A Wednesday night debate pulled the personalities of the GOP race for the 28th Senate seat into bold contrast for a crowd of Republican voters who heard ideas from an unremitting and tenacious businessman and his more measured and pragmatic competitor.
Though the men share some policy positions, the personal differences between state Sen. Scott Wagner and veterans' advocate Zack Hearn were manifest from the opening statements of the courteous exchange, held at the York Jewish Community Center and organized by The Republican Club of York and The York Dispatch.
Wagner, R-Spring Garden Township, who was elected to temporarily fill the seat through the end of the year, gave the audience his assessment of the Capitol after his six weeks in office, saying the problems there are "actually worse than I expected."
He painted the picture of a Harrisburg fat with legislators and staffers, having "zero leaders" but plenty of career politicians who got "sucked into a bad system" from an early age.
Wagner said dauntless efforts were needed to break through the political muck, ending a sentence with a blunt metaphor that seemed to catch some attendees off-guard.
"Being responsible sometimes means pissing people off," Wagner said with trademark candor, later promising to "ruffle feathers."
York Township Republican voter Patty Myers, 54, was knitting a colorful lap shawl for her "Nana" as she watched the men exchange ideas.
Though she was undecided at the start of the debate, Wagner's assertiveness won her Tuesday primary vote by the end of it, she said.
"I think Scott Wagner will win, and he will serve our needs well," she said, adding that she found his style to be "a confidence-builder."
"He knows what he wants to accomplish, and he plans to do that."
Different styles: Hearn countered Wagner's assertiveness with practicality, warning against "short-sighted" solutions while also advocating for action to reform property taxes and find a solution to the state's pension concerns.
He commended Wagner for his 35 years in business, but advised that his own years working as a veterans advocate in Washington, D.C., have taught him that the public sector is different from business operations.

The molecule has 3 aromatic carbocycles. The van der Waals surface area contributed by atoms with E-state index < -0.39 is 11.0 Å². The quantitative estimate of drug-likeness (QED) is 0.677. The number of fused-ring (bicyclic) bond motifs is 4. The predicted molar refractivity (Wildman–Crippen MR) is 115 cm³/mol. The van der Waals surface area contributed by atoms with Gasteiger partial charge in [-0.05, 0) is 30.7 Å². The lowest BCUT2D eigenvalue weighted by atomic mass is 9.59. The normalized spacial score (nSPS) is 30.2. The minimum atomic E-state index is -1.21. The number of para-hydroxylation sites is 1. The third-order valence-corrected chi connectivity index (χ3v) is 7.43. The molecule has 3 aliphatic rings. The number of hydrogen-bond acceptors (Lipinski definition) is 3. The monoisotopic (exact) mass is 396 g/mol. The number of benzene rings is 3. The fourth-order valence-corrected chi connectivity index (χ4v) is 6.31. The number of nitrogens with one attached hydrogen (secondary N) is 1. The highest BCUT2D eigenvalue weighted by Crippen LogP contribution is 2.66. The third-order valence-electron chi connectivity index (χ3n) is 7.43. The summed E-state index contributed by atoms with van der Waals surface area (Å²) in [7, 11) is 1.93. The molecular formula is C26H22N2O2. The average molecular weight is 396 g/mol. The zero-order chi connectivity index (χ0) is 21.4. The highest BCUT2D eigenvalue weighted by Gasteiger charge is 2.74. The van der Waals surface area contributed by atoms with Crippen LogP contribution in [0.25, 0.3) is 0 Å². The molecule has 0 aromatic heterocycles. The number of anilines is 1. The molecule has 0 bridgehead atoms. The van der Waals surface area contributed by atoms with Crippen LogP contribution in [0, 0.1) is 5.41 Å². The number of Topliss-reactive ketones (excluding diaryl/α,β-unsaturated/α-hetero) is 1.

Businesses look out for themselves, while public officials need to look out for everyone, he said.
The issues: Wagner supports Senate Bill 76 to eliminate property taxes by shifting to sales and incomes taxes, though he acknowledged the plan isn't "perfect" and the financial solvency of the shift is uncertain.
"But we have to start somewhere," he said. "Harrisburg for years hasn't started anywhere."
Hearn, however, cautioned against committing to the shift before dealing with the underlying issues that cause school district property taxes to increase: unfunded mandates and a flawed state funding formula that has put York districts at a disadvantage.
The men are both in favor of privatizing the state's liquor stores, and both said the transportation bill passed last year was needed.
But while Hearn favors a hybrid 401(k)/pension plan to address a growing pension funding crisis, Wagner said he would favor a full 401(k) plan, though he still needs to learn more about the issue and work through the numbers.
The debate was moderated by WPMT Fox 43 personality Bill Toth. Democrat Linda Small, in attendance at the debate, will appear on the Democratic ballot unopposed.
The 28th Senate District covers Chanceford, Codorus, East Hopewell, Fawn, Heidelberg, Hellam, Hopewell, Lower Chanceford, Lower Windsor, Manchester, Manheim, North Codorus, North Hopewell, Paradise, Peach Bottom, Shrewsbury, Spring Garden, Springfield, West Manchester, Windsor and York townships and the boroughs of Cross Roads, Dallastown, Delta, East Prospect, Fawn Grove, Felton, Glen Rock, Hallam, Jacobus, Jefferson, Loganville, New Freedom, New Salem, North York, Railroad, Red Lion, Seven Valleys, Shrewsbury, Spring Grove, Stewartstown, West York, Windsor, Winterstown, Wrightsville, Yoe and Yorkana, as well as all of York City.
— Reach Christina Kauffman at firstname.lastname@example.org.